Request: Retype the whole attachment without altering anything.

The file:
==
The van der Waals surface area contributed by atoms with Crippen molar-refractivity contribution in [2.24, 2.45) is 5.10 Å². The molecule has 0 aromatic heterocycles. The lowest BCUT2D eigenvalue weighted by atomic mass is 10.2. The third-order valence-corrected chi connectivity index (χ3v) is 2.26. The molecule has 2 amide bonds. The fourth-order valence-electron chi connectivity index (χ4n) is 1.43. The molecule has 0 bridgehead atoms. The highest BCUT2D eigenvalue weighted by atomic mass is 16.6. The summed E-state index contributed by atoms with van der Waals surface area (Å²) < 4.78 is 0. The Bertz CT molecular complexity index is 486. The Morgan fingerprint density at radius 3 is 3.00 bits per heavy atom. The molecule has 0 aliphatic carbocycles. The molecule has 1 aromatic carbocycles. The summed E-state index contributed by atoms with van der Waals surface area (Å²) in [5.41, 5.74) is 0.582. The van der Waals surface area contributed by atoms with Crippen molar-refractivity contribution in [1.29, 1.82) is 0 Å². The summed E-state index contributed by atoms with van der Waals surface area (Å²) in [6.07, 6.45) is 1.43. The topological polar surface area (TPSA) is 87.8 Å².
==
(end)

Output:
The van der Waals surface area contributed by atoms with Crippen molar-refractivity contribution in [2.24, 2.45) is 5.10 Å². The molecule has 0 aromatic heterocycles. The lowest BCUT2D eigenvalue weighted by atomic mass is 10.2. The third-order valence-corrected chi connectivity index (χ3v) is 2.26. The molecule has 2 amide bonds. The fourth-order valence-electron chi connectivity index (χ4n) is 1.43. The molecule has 0 bridgehead atoms. The highest BCUT2D eigenvalue weighted by atomic mass is 16.6. The summed E-state index contributed by atoms with van der Waals surface area (Å²) < 4.78 is 0. The Bertz CT molecular complexity index is 486. The Morgan fingerprint density at radius 3 is 3.00 bits per heavy atom. The molecule has 0 aliphatic carbocycles. The molecule has 1 aromatic carbocycles. The summed E-state index contributed by atoms with van der Waals surface area (Å²) in [5.41, 5.74) is 0.582. The van der Waals surface area contributed by atoms with Crippen molar-refractivity contribution in [1.29, 1.82) is 0 Å². The summed E-state index contributed by atoms with van der Waals surface area (Å²) in [6.07, 6.45) is 1.43. The topological polar surface area (TPSA) is 87.8 Å².